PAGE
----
Scott Miller on balancing media work with clinical practice
It was a close encounter with wildlife during a camping trip in the Outback that inspired me to become a vet – I was seven years old at the time.
After qualifying from the University of Queensland veterinary school in Brisbane, my first job was with RSPCA Australia in Sydney. It was exciting, but a bit frightening to discover that a series of Animal Hospital was being filmed there.
Being newly graduated is a challenging time, juggling so much information in our heads, while surrounded by staff who are either more qualified or more experienced. So, having a TV camera thrust in my face at this stage of my career made me feel pretty exposed, but I enjoyed the challenge and appreciated the opportunity to advocate animal care and welfare to a wider audience.
Moving to the UK
At the end of my first year at work, I decided to move to the UK. My parents are British, so I had a UK passport. After such a long time studying, the thought of being able to work and travel was incredibly appealing.
I began as a locum, but soon settled into my first permanent job at a small branch practice in Mile End, East London, which was quite different from a leafy suburb of Brisbane.
Little did I know, life was about to change.
Vet career in the media
The practice received a cryptic phone call about some sick chickens. After a bit of deduction we worked out it had been made by the producers of Big Brother: it was the first series in 2001, when the show was filmed in Bow Studios. I was asked to attend to the chickens, which I did … and the rest is history.
Some of my proudest moments have been televised, including delivering a live puppy after a long and difficult natural birth, as well as giving CPR to a chipmunk that had a heart attack, and performing surgery on a conscious chicken.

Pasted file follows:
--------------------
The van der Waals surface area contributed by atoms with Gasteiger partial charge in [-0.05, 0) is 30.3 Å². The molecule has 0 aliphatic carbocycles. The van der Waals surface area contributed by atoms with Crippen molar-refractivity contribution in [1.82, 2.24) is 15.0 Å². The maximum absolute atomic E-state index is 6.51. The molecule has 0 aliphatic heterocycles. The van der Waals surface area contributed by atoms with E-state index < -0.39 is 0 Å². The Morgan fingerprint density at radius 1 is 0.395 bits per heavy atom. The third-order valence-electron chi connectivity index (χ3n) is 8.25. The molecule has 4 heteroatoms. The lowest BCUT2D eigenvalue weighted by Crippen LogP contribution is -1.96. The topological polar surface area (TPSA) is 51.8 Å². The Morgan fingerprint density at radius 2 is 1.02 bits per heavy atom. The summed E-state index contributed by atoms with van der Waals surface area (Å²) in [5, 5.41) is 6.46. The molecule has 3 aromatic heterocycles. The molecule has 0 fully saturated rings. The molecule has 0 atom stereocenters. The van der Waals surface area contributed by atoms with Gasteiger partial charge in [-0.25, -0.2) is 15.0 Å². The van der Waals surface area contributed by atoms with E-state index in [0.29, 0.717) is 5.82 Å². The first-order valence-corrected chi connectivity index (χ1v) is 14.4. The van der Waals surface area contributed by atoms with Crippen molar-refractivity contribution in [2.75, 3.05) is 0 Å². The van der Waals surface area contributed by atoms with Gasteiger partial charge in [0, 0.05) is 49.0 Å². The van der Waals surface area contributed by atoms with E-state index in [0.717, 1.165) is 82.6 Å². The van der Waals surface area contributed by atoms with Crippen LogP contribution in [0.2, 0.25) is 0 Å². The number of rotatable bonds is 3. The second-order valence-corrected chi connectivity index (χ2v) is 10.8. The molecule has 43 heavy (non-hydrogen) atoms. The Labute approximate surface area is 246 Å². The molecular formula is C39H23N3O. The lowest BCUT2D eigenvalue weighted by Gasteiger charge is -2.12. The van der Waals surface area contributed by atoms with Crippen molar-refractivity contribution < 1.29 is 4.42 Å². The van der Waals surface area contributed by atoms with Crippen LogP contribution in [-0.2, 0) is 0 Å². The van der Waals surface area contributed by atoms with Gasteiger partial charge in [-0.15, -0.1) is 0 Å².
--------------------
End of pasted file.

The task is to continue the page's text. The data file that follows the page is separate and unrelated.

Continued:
"I was asked to attend to the Big Brother chickens, which I did … and the rest is history"
Nowadays, I balance being on television with being a father, a practice owner and an author. It can be tough.
As a vet, working long hours and suffering emotional exhaustion can be quite antisocial, which is not particularly kind to our nearest and dearest. When you add the demands of media work and owning three practices, I don’t always get the balance right. Having said that, I have a fantastic practice manager and my family is incredibly supportive of my television work. The kids love seeing daddy on TV, and that makes it all worthwhile.
Advice to other vets
Get experience and become comfortable in your own skin and skills, while also accepting the fact that you don’t know everything – it’s impossible to be a specialist in everything!
Enjoy the job:
This means laughing with your colleagues and sometimes crying with your clients. We spend a lot of time with both colleagues and clients, but we need to allow ourselves to be people as well as professionals.
Protect your mental health:
We have an incredibly taxing job, both mentally and physically. Smile more and give yourself a break and accept that every day will be a ‘school day’.
Get to know your clients:
It’s far easier to gain trust and initiate treatment plans when your client knows and likes you. I think it helps when our clients feel you genuinely enjoy working with their animals.
Accept there will be embarrassing moments:
I have had many, including the time I joined a dog patient for a hydrotherapy session. As I disrobed, the client made some cheeky comments that were televised to the nation – my vet mates teased me mercilessly.
And, finally, look forward to a long future in our wonderful profession.